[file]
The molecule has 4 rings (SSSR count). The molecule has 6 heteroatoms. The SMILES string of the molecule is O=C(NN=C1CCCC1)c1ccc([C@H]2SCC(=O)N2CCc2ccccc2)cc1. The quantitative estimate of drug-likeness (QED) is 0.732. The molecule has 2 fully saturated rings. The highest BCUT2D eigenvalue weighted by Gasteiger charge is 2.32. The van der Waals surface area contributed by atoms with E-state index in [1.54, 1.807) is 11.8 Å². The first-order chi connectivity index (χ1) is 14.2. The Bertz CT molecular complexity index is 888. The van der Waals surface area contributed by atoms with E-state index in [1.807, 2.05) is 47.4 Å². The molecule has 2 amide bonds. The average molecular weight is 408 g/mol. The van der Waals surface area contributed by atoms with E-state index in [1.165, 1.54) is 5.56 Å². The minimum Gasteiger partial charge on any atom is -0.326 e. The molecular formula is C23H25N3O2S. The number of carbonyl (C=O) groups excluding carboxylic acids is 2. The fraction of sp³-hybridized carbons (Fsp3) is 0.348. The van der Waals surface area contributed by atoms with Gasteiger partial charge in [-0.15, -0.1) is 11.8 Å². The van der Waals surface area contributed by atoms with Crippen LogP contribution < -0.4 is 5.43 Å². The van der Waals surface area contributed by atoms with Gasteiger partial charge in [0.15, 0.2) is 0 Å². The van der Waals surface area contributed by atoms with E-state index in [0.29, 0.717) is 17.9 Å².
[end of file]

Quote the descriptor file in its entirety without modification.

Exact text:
The molecule has 4 rings (SSSR count). The molecule has 6 heteroatoms. The SMILES string of the molecule is O=C(NN=C1CCCC1)c1ccc([C@H]2SCC(=O)N2CCc2ccccc2)cc1. The quantitative estimate of drug-likeness (QED) is 0.732. The molecule has 2 fully saturated rings. The highest BCUT2D eigenvalue weighted by Gasteiger charge is 2.32. The van der Waals surface area contributed by atoms with E-state index in [1.54, 1.807) is 11.8 Å². The first-order chi connectivity index (χ1) is 14.2. The Bertz CT molecular complexity index is 888. The van der Waals surface area contributed by atoms with E-state index in [1.807, 2.05) is 47.4 Å². The molecule has 2 amide bonds. The average molecular weight is 408 g/mol. The van der Waals surface area contributed by atoms with E-state index in [1.165, 1.54) is 5.56 Å². The minimum Gasteiger partial charge on any atom is -0.326 e. The molecular formula is C23H25N3O2S. The number of carbonyl (C=O) groups excluding carboxylic acids is 2. The fraction of sp³-hybridized carbons (Fsp3) is 0.348. The van der Waals surface area contributed by atoms with Gasteiger partial charge in [-0.15, -0.1) is 11.8 Å². The van der Waals surface area contributed by atoms with Crippen LogP contribution < -0.4 is 5.43 Å². The van der Waals surface area contributed by atoms with Gasteiger partial charge in [0.15, 0.2) is 0 Å². The van der Waals surface area contributed by atoms with E-state index in [0.29, 0.717) is 17.9 Å².